Here are some collected tips for helping your teen (and you) get better sleep:
 
 
1)    Get the electronics out of the bedroom. This is a tough one, but try to keep sleeping spaces quiet, peaceful and screen-free. Falling asleep with a cell phone in hand is a bad habit many teens have.
 
2)    Keep the bedroom cool. Body temperature declines during sleep (to save energy for the gardening crew) and lowering our body temperature can help us fall asleep. The ideal temperature is generally somewhere between 60 and 67 degrees.
 
3)    Keep the bedroom dark. Trade nightlights and doors opening onto lit hallways for a truly dark sleeping space. Studies have shown that artificial evening light can suppress the production of melatonin, the hormone that helps regulate the sleep cycle and makes us feel drowsy. In the morning, be sure to open the curtains and let the light in.
 
4)    No caffeine, but maybe an evening snack. It’s easy to forget that caffeine ingested up to 6 hours before bedtime can affect sleep quality. That means a soda your child might drink at 5pm can keep them awake at 11. In contrast, a high-carbohydrate snack an hour before bedtime can clear the way for tryptophan to enter the brain. Tryptophan helps create serotonin, a partner to melatonin in regulating sleep.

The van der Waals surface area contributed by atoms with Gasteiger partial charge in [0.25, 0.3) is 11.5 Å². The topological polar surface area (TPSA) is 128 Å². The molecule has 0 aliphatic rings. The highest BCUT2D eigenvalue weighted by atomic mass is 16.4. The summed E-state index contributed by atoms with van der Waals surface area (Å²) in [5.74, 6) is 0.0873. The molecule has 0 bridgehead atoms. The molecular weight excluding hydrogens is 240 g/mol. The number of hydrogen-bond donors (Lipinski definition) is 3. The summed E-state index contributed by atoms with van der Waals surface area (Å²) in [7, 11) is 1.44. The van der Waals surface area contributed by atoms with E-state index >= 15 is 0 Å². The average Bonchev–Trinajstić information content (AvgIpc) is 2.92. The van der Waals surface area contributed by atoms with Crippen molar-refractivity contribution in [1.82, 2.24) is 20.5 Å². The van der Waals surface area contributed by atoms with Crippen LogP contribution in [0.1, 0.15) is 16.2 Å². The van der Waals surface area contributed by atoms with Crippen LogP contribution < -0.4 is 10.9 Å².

5)    Unplug and relax before bed. While most teens today equate relaxing with phone time, suggest instead that they do some light stretches or read. If you or your child read before bed, go the old-fashioned route and read ink on paper rather than pixels on a screen.
 
 
An experiment worth trying
Your response to the above suggestions may be “I’ve tried to get them to do this, but they just won’t!” As we know so well, adolescents often tune out or challenge the validity of adult advice. Plus, they may truly believe they don’t need as much sleep as we say they do. Encourage your family members to target an earlier bedtime and follow the above sleep practices for one week to see if they feel any different. Give them an incentive. Walk the walk and try the experiment yourself. Afterwards, have a family conversation.